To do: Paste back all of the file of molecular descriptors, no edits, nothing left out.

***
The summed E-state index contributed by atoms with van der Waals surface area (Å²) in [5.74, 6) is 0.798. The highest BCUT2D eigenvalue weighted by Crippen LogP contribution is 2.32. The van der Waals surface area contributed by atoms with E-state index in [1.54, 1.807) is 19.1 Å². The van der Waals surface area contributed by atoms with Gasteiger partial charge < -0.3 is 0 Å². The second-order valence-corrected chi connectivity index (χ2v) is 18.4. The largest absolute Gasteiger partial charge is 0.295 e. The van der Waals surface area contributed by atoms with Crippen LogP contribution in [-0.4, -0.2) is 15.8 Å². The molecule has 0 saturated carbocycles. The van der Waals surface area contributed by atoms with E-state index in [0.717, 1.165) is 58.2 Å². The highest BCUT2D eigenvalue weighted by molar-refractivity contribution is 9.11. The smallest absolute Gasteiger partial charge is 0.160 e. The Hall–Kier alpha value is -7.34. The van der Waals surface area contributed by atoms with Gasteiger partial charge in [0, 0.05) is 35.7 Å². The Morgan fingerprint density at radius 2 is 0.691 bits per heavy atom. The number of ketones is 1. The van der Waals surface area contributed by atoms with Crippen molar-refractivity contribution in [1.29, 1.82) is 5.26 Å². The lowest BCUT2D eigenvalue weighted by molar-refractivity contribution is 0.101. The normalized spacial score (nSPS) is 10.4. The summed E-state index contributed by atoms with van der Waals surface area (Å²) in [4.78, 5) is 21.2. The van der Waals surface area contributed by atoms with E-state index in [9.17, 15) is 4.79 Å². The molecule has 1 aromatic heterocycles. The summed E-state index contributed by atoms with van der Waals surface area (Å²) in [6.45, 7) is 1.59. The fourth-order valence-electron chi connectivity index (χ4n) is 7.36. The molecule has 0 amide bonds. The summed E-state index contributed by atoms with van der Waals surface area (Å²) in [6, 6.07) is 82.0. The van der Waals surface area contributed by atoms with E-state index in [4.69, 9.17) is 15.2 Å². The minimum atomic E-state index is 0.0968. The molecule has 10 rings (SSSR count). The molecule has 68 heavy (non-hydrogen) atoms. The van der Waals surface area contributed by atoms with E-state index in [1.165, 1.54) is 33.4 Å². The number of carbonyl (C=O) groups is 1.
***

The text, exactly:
The summed E-state index contributed by atoms with van der Waals surface area (Å²) in [5.74, 6) is 0.798. The highest BCUT2D eigenvalue weighted by Crippen LogP contribution is 2.32. The van der Waals surface area contributed by atoms with E-state index in [1.54, 1.807) is 19.1 Å². The van der Waals surface area contributed by atoms with Gasteiger partial charge < -0.3 is 0 Å². The second-order valence-corrected chi connectivity index (χ2v) is 18.4. The largest absolute Gasteiger partial charge is 0.295 e. The van der Waals surface area contributed by atoms with Crippen LogP contribution in [-0.4, -0.2) is 15.8 Å². The molecule has 0 saturated carbocycles. The van der Waals surface area contributed by atoms with E-state index in [0.717, 1.165) is 58.2 Å². The highest BCUT2D eigenvalue weighted by molar-refractivity contribution is 9.11. The smallest absolute Gasteiger partial charge is 0.160 e. The Hall–Kier alpha value is -7.34. The van der Waals surface area contributed by atoms with Gasteiger partial charge in [0, 0.05) is 35.7 Å². The Morgan fingerprint density at radius 2 is 0.691 bits per heavy atom. The number of ketones is 1. The van der Waals surface area contributed by atoms with Crippen molar-refractivity contribution in [1.29, 1.82) is 5.26 Å². The lowest BCUT2D eigenvalue weighted by molar-refractivity contribution is 0.101. The normalized spacial score (nSPS) is 10.4. The summed E-state index contributed by atoms with van der Waals surface area (Å²) in [4.78, 5) is 21.2. The van der Waals surface area contributed by atoms with E-state index in [9.17, 15) is 4.79 Å². The molecule has 1 aromatic heterocycles. The summed E-state index contributed by atoms with van der Waals surface area (Å²) in [6.45, 7) is 1.59. The fourth-order valence-electron chi connectivity index (χ4n) is 7.36. The molecule has 0 amide bonds. The summed E-state index contributed by atoms with van der Waals surface area (Å²) in [6, 6.07) is 82.0. The van der Waals surface area contributed by atoms with E-state index in [4.69, 9.17) is 15.2 Å². The minimum atomic E-state index is 0.0968. The molecule has 10 rings (SSSR count). The molecule has 68 heavy (non-hydrogen) atoms. The van der Waals surface area contributed by atoms with E-state index in [1.165, 1.54) is 33.4 Å². The number of carbonyl (C=O) groups is 1.